How we think about and treat the environment is a growing concern in the modern world.
Thankfully possible solutions to issues surrounding sustainability and depleted resources are coming from all corners of the creative industry.
There’s a particularly interesting wave of ideas on how we deal with this problem coming from material designers, who are rethinking how we can use tech and science to be less wasteful.
When people think of repurposed materials, it’s understandable that images of piles of hemp or papier-mâché lamp shades pop into their heads, however designers are proving that thanks to new techniques and technologies, sustainable design doesn’t have to come at the expense of style or quality.
For example, look at -ISH, a collection by London based designers Matteo Fogale and Laetitia de Allegri, who present a range of tables, mirrors, bowls and surfaces that wouldn’t look out of place in a premium designer store.
What makes -ISH interesting however is that the marble-like material that the collection is made from is actually various forms of recycled and reconstructed fabric, paper and denim. Through a range of chemical processes the waste substance is broken down and recast as high quality, stylish materials.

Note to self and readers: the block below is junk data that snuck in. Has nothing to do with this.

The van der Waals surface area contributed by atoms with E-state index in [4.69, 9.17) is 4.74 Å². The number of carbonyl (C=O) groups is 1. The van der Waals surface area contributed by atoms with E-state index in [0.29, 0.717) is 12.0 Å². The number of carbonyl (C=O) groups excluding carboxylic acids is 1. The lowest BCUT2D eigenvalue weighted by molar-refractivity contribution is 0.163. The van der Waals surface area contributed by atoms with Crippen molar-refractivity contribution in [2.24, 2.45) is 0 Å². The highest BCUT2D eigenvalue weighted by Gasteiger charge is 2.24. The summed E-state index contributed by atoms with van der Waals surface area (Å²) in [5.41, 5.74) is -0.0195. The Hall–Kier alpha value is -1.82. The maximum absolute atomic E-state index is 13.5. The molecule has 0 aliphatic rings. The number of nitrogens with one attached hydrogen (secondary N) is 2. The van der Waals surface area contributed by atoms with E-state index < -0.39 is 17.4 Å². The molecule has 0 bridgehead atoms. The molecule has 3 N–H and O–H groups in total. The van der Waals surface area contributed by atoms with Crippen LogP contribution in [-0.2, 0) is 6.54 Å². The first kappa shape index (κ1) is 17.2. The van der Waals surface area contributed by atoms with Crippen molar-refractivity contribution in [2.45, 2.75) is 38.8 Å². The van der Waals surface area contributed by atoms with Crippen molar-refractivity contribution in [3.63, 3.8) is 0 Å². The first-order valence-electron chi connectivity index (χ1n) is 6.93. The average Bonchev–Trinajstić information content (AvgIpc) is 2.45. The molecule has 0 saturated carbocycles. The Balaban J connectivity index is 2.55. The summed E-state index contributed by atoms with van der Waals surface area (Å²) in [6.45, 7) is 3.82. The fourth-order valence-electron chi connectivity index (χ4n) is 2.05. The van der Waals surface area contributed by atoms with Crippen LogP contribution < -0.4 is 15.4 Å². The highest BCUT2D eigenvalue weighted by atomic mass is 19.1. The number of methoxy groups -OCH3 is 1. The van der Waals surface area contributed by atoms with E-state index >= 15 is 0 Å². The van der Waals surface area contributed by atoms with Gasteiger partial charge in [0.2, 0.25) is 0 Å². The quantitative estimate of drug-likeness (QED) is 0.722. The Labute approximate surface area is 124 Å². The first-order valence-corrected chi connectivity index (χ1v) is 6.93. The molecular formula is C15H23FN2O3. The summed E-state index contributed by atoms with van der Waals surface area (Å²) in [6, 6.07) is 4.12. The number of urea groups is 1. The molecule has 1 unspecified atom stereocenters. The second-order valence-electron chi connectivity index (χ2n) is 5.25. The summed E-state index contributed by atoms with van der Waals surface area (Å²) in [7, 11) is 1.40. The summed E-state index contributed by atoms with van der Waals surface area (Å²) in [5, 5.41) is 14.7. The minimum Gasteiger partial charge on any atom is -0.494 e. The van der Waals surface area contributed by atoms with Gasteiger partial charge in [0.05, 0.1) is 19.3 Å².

Similarly Studio Swine, the Anglo-Japanese design studio, sought to find a use for the terrifyingly enormous amount of garbage currently floating about in our oceans.
Their Sea Chair project in the North Atlantic Gyre sought to repurpose the waste plastic they collected and turn it into furniture. By melting it down in a specially built solar 3D printer, using the Sun’s energy to turn the plastic into a desired object.
Advanced technology like this is proving to be extremely effective in helping to develop ways of combating environmental damage and raising awareness about the problem.
Last year Dave Haakens, a designer based in the Netherlands, developed an interesting project that invited the local community to get involved with repurposing waste materials.
Frustrated by how little plastic is recycled, he set up the Precious Plastic Workshop. Containing machines that he’d specially built to be simple to use, members of the public could bring their own waste plastic to the workshop where they could break it down and rebuild it into a range of useful items.
All the machines in the workshop are open-sourced, so other designers are welcome to recreate and reinvent Hakkens’ designs.